Beating elephants who are used in a game they do not understand while claiming to fund conservation efforts for their species is a scam.

Eyewitness footage shows elephants who were forced to participate in Thailand’s cruel King’s Cup Elephant Polo Tournament being repeatedly struck and gouged with bullhooks—sharp steel-tipped rods resembling fireplace pokers—and their ears being violently yanked. One mahout can be seen hitting an elephant on the head approximately 15 times, and blood appears to be visible. The event took place earlier this year next to Thailand’s Anantara Riverside Bangkok Resort, owned by the Minor Hotel Group.


Beaten and Broken

After watching PETA’s footage, Anantara Riverside Bangkok Resort released a statement claiming they fired the offending mahouts. Yet, the only way to make elephants tolerate having humans riding around on their backs for polo games or any other reason is to “break” them. They’re chained and beaten with bullhooks or other weapons and constantly threatened with violence to keep them afraid and submissive.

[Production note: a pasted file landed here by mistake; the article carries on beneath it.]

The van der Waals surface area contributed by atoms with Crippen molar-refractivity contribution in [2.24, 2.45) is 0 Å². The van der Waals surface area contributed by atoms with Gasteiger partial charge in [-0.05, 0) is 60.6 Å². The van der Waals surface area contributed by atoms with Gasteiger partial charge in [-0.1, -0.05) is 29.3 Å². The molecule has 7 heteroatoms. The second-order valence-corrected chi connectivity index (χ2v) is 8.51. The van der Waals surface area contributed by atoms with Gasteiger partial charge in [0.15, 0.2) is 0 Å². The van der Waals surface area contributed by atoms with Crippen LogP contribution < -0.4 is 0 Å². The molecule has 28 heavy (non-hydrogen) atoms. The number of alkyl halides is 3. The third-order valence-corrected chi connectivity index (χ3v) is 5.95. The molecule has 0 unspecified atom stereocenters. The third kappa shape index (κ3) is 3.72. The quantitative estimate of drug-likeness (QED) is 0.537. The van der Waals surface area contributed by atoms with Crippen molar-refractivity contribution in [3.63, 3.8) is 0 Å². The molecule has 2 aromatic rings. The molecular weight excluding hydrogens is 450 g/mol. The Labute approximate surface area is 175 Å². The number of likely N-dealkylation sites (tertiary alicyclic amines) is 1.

If we look honestly at the reality of life in captivity for elephants compared to the life that they would have in nature, we can see how far trainers have degraded these magnificent animals. Elephants are highly social beings who thrive in matriarchal herds, protecting each other, caring for their babies, and traveling many miles a day. They experience joy, sadness, and fear. Their rituals of mourning over the deaths of family members rival any that humans have developed. But throughout Thailand, baby elephants are routinely beaten and subjected to other egregiously cruel forms of training. Their complex emotional states and multifaceted relationships are left in tatters. Using these endangered animals in silly spectacles is shameful. Thailand should be focused on protecting these majestic animals in their natural habitats, not exploiting them for human amusement.

You Can Help Stop This!

Tourism company Tiger Tops, the organizer of the International Elephant Polo Competition, announced last year that it would stop hosting the event in order to help take a stand against cruelty to animals. In 2011, London-based Guinness World Records Ltd. removed all references to elephant polo from the Guinness World Records books because of the abuse that elephants endure for these events.